An analysis of research papers written in first-year composition courses at 15 colleges reveals that many students simply copy chunks of text from the sources they cite without truly grasping the underlying argument, quality or context.
“The findings are not happy news for how writing is taught,” Rebecca Moore Howard, an associate professor of writing and rhetoric at Syracuse University, said here Thursday at the annual meeting of the Conference on College Composition and Communication. “[Students] are not selecting authoritative, meaningful sources and not reading them carefully. They are not, in a word, engaging.”
Howard’s presentation — with her co-principal researcher, Sandra Jamieson, professor of English, director of composition and department chair at Drew University — of the initial findings of the Citation Project could carry broad implications for how writing is taught at the college level, not just in composition courses, but across disciplines.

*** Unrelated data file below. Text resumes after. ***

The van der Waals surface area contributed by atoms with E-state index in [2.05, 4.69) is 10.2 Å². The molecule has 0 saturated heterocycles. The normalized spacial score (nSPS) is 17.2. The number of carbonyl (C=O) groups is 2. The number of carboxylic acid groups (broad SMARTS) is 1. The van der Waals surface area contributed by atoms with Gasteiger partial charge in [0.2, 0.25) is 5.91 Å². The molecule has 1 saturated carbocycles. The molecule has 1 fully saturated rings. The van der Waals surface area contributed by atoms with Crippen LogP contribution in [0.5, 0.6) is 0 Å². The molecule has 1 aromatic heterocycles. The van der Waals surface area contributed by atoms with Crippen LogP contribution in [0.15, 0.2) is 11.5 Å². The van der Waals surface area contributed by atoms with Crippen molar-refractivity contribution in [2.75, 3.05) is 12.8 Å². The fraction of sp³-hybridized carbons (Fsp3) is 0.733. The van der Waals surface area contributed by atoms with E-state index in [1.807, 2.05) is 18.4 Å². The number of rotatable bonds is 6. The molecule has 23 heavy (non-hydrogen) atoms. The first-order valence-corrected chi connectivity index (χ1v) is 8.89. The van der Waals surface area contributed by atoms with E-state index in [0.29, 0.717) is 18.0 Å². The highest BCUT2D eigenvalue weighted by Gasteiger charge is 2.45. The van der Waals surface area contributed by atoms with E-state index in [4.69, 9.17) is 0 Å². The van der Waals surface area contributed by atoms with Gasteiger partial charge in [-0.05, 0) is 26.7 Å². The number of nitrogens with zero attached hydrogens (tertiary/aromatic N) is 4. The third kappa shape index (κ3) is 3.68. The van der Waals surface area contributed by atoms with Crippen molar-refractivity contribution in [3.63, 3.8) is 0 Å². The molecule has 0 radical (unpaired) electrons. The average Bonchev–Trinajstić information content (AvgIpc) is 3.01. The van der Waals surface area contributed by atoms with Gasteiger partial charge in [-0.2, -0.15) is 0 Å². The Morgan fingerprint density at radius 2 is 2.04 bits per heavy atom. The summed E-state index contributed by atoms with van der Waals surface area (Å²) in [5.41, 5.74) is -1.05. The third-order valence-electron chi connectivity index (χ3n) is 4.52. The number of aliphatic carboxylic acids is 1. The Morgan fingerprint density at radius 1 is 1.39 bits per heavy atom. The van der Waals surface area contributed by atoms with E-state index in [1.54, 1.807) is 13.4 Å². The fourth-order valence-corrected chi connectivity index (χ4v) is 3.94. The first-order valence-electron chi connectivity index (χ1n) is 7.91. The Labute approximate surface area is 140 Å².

But really who does this surprise? They’ve been told, many of them have, that Wikipedia is a legitimate research tool and if Wikipedia is anything at all it’s skimmed dreck. They’ve also, many of them, been taught to be lazy and taught to regurgitate ‘for the test’. Small wonder that thinking isn’t really a skill they’re developing. Or thoroughness.
Finally the root of the problem lies in the fact that too many academics are more concerned with their own careers than they are with teaching. Thereby setting the example for students that higher ed really isn’t about learning, it’s about getting by just so one can get ahead.
And – ironically- it’s all legitimized by ‘accreditation’. Now how’s that for a scream?